Ryan's the 1

Unsure of fate, QB should be Ravens' top choice

On the NFL draft

April 25, 2008|By RICK MAESE

NEW YORK — NEW YORK-- --By tomorrow afternoon, Matt Ryan's credit limit should increase substantially. That pearly smile will stretch a bit wider. And he'll instantly become the public face of some NFL team, a role model in some NFL city. Maybe Atlanta or Baltimore. Maybe Kansas City or New York.

"Your guess is probably as good as mine," says Ryan, the top quarterback prospect in this weekend's NFL draft.

It would be somewhat dishonest of me to tell you that Matt Ryan is a can't-miss quarterback prospect, that he's the Ravens' sure-fire bet-the-farm pick in tomorrow's first round and that he might represent the future of football in Baltimore. And anyone else who tries to tell you this - whether they're a Ravens official, a bar-stool pundit or a fan with a blog - is also lying, maybe to you, maybe to themselves. Hotshot prospects have a way of making very intelligent football people look like they played years without a helmet.

But I do feel comfortable offering this: Ryan is a better bet than Kyle Boller was five years ago and has the potential to affect a franchise more than Troy Smith, who was picked by the Ravens in the fifth round last year. When you factor in the Ravens' immediate dire need at quarterback, you're faced with this truth: If there's any way they can nab Ryan tomorrow, they absolutely must.

Any other option - whether it's gambling on a second-tier quarterback in the second round or plugging the hole with a free agent - is simply delaying the inevitable, again putting the most important position on the back burner for the indefinite future.

"At the end of the day, I don't know what they're going to do," the former Boston College player says of the Ravens. "It depends on who's around, I'd guess."

Ryan has at least four hungry suitors - the Falcons with the No. 3 pick, the Chiefs at No. 5, the Jets at 6 and the Ravens at 8. Of the group, the Ravens have kept their lips sealed the tightest about their interest and their intentions. Even Ryan isn't sure where he stands.

He met with Ravens coaches and team officials two weeks ago in Boston - general manager Ozzie Newsome, Eric DeCosta, the Ravens' director of college scouting, coach John Harbaugh and offensive coordinator Cam Cameron. It was the final team Ryan met with.

"I enjoyed getting to sit and talk with those guys. ... I think they've got the right mind-set down there to turn things around, win games," he says. "I was very impressed in meeting with them."

But Ryan said he left the Ravens' appointment with the same uncertain feeling that trailed him out of other meetings with other teams. Which is why absolutely nothing will surprise him tomorrow.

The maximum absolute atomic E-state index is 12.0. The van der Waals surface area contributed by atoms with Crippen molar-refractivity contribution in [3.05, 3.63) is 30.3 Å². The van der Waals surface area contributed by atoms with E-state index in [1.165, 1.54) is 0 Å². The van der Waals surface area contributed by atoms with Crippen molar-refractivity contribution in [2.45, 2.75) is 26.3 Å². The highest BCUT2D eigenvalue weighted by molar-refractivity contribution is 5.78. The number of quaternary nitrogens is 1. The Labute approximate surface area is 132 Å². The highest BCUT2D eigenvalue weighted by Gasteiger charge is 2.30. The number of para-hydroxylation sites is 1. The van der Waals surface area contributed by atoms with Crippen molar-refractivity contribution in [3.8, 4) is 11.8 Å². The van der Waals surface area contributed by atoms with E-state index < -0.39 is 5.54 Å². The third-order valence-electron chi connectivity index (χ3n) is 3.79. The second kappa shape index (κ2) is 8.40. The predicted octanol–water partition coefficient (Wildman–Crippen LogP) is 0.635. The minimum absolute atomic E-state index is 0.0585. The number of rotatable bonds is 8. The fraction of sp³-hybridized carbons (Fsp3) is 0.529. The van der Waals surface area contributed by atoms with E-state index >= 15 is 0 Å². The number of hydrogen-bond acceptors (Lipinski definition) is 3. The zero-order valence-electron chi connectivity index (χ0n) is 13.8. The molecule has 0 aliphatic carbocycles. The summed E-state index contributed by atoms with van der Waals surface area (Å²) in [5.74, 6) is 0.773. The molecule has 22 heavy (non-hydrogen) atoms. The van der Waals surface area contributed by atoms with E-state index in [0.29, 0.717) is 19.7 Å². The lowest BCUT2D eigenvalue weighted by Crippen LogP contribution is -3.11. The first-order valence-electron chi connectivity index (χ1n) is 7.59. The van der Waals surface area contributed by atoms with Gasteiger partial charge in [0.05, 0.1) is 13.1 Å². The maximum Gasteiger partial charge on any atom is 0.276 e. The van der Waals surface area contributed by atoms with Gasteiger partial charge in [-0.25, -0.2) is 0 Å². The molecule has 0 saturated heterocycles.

"You leave these meetings looking for some type of feedback, `Hey, that was a great workout, Matt,' or `You did a great job in the interview process,' " he says. "You get nothing."

And what little they do offer, you're never sure what to trust. For example, the only team that brought Ryan to its city for a visit was the Chiefs. And the only team owner who spoke with Ryan was Atlanta's Arthur Blank (Ryan joked yesterday that he assured Blank that he's not into dogfighting). Does this mean the Chiefs and Falcons are especially interested in Ryan - or especially interesting in misleading other teams?

For all the mock drafts, all the experts, all the round-the-clock coverage, the truth is, no one really knows. Least of all the draft prospects. Jake Long, who signed with Miami this week and will be the No. 1 pick tomorrow, said he had no idea where he was on the Dolphins' draft board. If he didn't know, you can imagine the uncertainty a guy like Ryan carries into tomorrow.

Ryan was here in New York on April 17 watching a Red Sox-Yankees game when he heard that Ravens quarterback Steve McNair was retiring. His initial thought: "Maybe they are going to look for a quarterback."

His second thought: "Maybe not."

"I think it doesn't really change anything," he says. "They still have a couple of quarterbacks down there. I think if they were looking to take one before, they probably still are. And if they weren't, maybe they aren't."

The Ravens love to boast about their draft-day strategy, selecting the best player available regardless of position. It has certainly worked well for them, but make no mistake, it's a luxury - and not necessarily one they can afford this year.

This time around, the Ravens happen to have a huge draft-day need, and they have a great first-round position and they just might have the opportunity to select a quarterback who can affect this team for years to come. The stars don't often line up like this.

Ryan has the size, the intelligence and the passion. Sometimes that translates into an NFL quarterback, sometimes it doesn't. I'm not going to lie to you: There's plenty of risk involved.

Ryan says he's confident he can play at the next level, and he's eager to prove himself. He just has no clue to which team he'll eventually report.

rick.maese@baltsun.com

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